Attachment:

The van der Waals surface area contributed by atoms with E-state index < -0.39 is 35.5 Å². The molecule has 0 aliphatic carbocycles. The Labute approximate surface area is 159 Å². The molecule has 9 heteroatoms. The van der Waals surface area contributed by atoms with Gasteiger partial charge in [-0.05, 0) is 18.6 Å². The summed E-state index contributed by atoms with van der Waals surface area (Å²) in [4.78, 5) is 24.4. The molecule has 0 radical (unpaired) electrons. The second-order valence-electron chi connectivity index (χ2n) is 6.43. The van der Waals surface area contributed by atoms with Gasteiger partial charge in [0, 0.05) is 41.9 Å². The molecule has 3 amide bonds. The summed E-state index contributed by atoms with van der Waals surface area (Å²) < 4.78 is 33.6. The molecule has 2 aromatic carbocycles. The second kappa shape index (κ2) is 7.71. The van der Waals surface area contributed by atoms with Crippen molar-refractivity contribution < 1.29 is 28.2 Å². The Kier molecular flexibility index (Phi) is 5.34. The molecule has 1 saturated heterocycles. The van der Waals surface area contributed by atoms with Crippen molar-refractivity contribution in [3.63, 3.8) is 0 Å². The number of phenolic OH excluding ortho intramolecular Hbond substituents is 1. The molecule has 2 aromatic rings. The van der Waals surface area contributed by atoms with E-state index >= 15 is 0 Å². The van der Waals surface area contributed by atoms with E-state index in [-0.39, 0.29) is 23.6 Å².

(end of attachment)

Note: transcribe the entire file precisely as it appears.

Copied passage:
The van der Waals surface area contributed by atoms with E-state index < -0.39 is 35.5 Å². The molecule has 0 aliphatic carbocycles. The Labute approximate surface area is 159 Å². The molecule has 9 heteroatoms. The van der Waals surface area contributed by atoms with Gasteiger partial charge in [-0.05, 0) is 18.6 Å². The summed E-state index contributed by atoms with van der Waals surface area (Å²) in [4.78, 5) is 24.4. The molecule has 0 radical (unpaired) electrons. The second-order valence-electron chi connectivity index (χ2n) is 6.43. The van der Waals surface area contributed by atoms with Gasteiger partial charge in [0, 0.05) is 41.9 Å². The molecule has 3 amide bonds. The summed E-state index contributed by atoms with van der Waals surface area (Å²) < 4.78 is 33.6. The molecule has 2 aromatic carbocycles. The second kappa shape index (κ2) is 7.71. The van der Waals surface area contributed by atoms with Crippen molar-refractivity contribution < 1.29 is 28.2 Å². The Kier molecular flexibility index (Phi) is 5.34. The molecule has 1 saturated heterocycles. The van der Waals surface area contributed by atoms with Crippen molar-refractivity contribution in [3.63, 3.8) is 0 Å². The number of phenolic OH excluding ortho intramolecular Hbond substituents is 1. The molecule has 2 aromatic rings. The van der Waals surface area contributed by atoms with E-state index >= 15 is 0 Å². The van der Waals surface area contributed by atoms with E-state index in [-0.39, 0.29) is 23.6 Å².